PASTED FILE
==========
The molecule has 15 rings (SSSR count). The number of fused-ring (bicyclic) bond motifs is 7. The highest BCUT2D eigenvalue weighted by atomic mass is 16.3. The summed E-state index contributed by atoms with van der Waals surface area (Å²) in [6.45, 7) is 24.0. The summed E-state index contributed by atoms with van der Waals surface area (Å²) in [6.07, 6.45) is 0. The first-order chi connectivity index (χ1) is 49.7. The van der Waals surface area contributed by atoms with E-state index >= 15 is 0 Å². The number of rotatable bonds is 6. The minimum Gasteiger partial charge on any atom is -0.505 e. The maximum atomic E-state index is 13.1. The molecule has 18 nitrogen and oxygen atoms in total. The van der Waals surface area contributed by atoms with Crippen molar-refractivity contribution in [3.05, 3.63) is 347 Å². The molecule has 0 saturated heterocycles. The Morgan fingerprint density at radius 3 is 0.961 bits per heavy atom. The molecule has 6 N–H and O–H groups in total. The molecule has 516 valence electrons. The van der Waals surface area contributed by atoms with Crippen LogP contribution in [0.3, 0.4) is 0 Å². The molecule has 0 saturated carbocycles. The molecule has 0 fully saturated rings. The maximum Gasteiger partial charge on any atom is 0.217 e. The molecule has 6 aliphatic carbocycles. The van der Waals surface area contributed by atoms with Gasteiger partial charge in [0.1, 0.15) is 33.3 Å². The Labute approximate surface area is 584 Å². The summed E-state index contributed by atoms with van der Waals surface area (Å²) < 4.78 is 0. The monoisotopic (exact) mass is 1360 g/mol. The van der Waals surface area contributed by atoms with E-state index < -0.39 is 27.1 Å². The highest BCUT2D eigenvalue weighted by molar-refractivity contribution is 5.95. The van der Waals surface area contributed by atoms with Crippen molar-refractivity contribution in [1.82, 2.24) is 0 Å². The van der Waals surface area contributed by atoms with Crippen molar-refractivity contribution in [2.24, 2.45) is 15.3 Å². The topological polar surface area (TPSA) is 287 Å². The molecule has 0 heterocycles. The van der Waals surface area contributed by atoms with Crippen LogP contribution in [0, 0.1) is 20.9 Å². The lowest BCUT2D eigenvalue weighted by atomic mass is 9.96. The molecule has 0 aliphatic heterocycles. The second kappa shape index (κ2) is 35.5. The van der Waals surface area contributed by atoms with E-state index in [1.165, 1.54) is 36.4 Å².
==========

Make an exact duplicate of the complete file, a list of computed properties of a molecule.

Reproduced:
The molecule has 15 rings (SSSR count). The number of fused-ring (bicyclic) bond motifs is 7. The highest BCUT2D eigenvalue weighted by atomic mass is 16.3. The summed E-state index contributed by atoms with van der Waals surface area (Å²) in [6.45, 7) is 24.0. The summed E-state index contributed by atoms with van der Waals surface area (Å²) in [6.07, 6.45) is 0. The first-order chi connectivity index (χ1) is 49.7. The van der Waals surface area contributed by atoms with E-state index >= 15 is 0 Å². The number of rotatable bonds is 6. The minimum Gasteiger partial charge on any atom is -0.505 e. The maximum atomic E-state index is 13.1. The molecule has 18 nitrogen and oxygen atoms in total. The van der Waals surface area contributed by atoms with Crippen molar-refractivity contribution in [3.05, 3.63) is 347 Å². The molecule has 0 saturated heterocycles. The Morgan fingerprint density at radius 3 is 0.961 bits per heavy atom. The molecule has 6 N–H and O–H groups in total. The molecule has 516 valence electrons. The van der Waals surface area contributed by atoms with Crippen LogP contribution in [0.3, 0.4) is 0 Å². The molecule has 0 saturated carbocycles. The molecule has 0 fully saturated rings. The maximum Gasteiger partial charge on any atom is 0.217 e. The molecule has 6 aliphatic carbocycles. The van der Waals surface area contributed by atoms with Gasteiger partial charge in [0.1, 0.15) is 33.3 Å². The Labute approximate surface area is 584 Å². The summed E-state index contributed by atoms with van der Waals surface area (Å²) < 4.78 is 0. The monoisotopic (exact) mass is 1360 g/mol. The van der Waals surface area contributed by atoms with E-state index < -0.39 is 27.1 Å². The highest BCUT2D eigenvalue weighted by molar-refractivity contribution is 5.95. The van der Waals surface area contributed by atoms with Crippen molar-refractivity contribution in [1.82, 2.24) is 0 Å². The van der Waals surface area contributed by atoms with Crippen molar-refractivity contribution in [2.24, 2.45) is 15.3 Å². The topological polar surface area (TPSA) is 287 Å². The molecule has 0 heterocycles. The van der Waals surface area contributed by atoms with Crippen LogP contribution in [0, 0.1) is 20.9 Å². The lowest BCUT2D eigenvalue weighted by atomic mass is 9.96. The molecule has 0 aliphatic heterocycles. The second kappa shape index (κ2) is 35.5. The van der Waals surface area contributed by atoms with E-state index in [1.165, 1.54) is 36.4 Å².